Are you one of the 106 million Capital One credit card and account holders affected by the latest online security breach? First, do not panic. Consumers are not liable for fraudulent charges on stolen account numbers.
Second, read the guidelines by the Better Business Bureau on what concerned consumers can do to protect their personal information after a data breach:
1. Consult the website of the company that was breached for the latest information. Type the company name directly into your browser and watch for the sign of a secure site (https).
2. If a credit card has been compromised, you will likely hear from the bank or card issuer first. Call the customer service number on your card for questions.
3. Consider putting a credit freeze or fraud alert on your credit reports with the three major credit reporting agencies (bbb.org/creditfreeze): Equifax, Experian and TransUnion.
4. AnnualCreditReport.com is the only website authorized by the Federal Trade Commission to provide you with a free annual credit report. Be wary of ads, emails and social media messages for other services.
5. If your credit card has been breached:
• Monitor your credit card statements carefully (go online; don’t wait for the paper statement).
• Report any fraudulent charge to your bank or credit card issuer immediately so the charge can be reversed, and a new card issued.
• Keep receipts in case you need to prove which charges you authorized.
6. If your debit card has been breached:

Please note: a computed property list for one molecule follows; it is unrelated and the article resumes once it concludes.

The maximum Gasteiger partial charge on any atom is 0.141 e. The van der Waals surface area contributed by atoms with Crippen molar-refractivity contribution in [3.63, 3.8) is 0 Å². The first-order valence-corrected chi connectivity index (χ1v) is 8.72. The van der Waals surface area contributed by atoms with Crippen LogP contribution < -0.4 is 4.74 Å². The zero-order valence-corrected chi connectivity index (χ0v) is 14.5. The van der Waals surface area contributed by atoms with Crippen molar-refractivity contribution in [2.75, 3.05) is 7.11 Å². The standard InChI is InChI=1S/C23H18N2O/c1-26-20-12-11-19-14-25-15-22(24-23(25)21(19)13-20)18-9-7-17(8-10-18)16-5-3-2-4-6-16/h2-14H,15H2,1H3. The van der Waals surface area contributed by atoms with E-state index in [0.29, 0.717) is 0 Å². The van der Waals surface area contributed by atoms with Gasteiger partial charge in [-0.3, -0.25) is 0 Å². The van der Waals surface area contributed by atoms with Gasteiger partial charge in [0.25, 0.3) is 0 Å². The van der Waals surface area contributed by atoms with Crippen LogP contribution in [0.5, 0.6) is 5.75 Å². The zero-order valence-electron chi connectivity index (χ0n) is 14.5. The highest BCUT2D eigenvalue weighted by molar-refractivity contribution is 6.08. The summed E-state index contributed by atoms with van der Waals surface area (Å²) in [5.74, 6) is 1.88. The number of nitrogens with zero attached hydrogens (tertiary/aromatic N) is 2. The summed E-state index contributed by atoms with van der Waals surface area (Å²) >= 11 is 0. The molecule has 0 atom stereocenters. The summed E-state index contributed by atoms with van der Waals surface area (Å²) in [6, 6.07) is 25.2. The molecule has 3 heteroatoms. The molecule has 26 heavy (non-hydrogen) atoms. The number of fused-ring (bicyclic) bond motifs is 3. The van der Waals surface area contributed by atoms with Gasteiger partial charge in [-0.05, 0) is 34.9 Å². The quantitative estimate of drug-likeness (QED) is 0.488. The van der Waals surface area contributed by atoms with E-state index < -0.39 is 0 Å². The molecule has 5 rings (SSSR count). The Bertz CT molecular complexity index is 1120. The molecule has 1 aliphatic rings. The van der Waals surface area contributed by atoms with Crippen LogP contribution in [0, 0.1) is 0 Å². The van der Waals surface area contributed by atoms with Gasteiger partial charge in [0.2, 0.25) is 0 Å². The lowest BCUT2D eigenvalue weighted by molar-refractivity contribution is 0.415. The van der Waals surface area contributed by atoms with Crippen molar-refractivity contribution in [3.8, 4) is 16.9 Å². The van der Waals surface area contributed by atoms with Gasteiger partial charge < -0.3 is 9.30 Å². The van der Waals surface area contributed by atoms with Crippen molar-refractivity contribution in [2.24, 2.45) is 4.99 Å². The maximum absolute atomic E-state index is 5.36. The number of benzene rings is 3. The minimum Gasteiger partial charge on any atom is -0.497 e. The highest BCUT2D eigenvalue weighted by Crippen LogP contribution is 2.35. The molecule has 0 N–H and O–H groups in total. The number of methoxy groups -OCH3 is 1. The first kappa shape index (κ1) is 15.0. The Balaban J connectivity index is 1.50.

• Do all the above as for credit cards and monitor your bank account(s) closely. Debit cards do NOT have the same protections as credit cards. Debit transactions withdraw funds directly from your account(s).
7. Beware of scammers eager to prey on your anxiety via phone, email or social media. If you receive a call or email offering help, please contact the company directly yourself. Share your personal or financial information only with those you trust.
We cannot emphasize that last point enough. Please be on high alert for calls and emails from scammers pretending to be from your bank or a retailer. Scammers are hoping you’ll give personal information to “fix” a problem. They are hoping you make a mistake typing a URL, land on their copycat fake websites and share your personal information. They are hoping you will click the links on fake emails and download malware onto your device.
Lastly, please don’t wait till you have been a victim of a data breach. Check your credit report annually, research how to create more secure passwords, and check out bbb.org for more tips on how to protect your personal information.
Remember to put a credit freeze on the credit reports of both you and your children, with Experian, Equifax and TransUnion. Frauds are after anything and everything. Let’s surprise them! Don’t let a scammer surprise your child when they turn 18 only to find out their credit has been compromised over the years.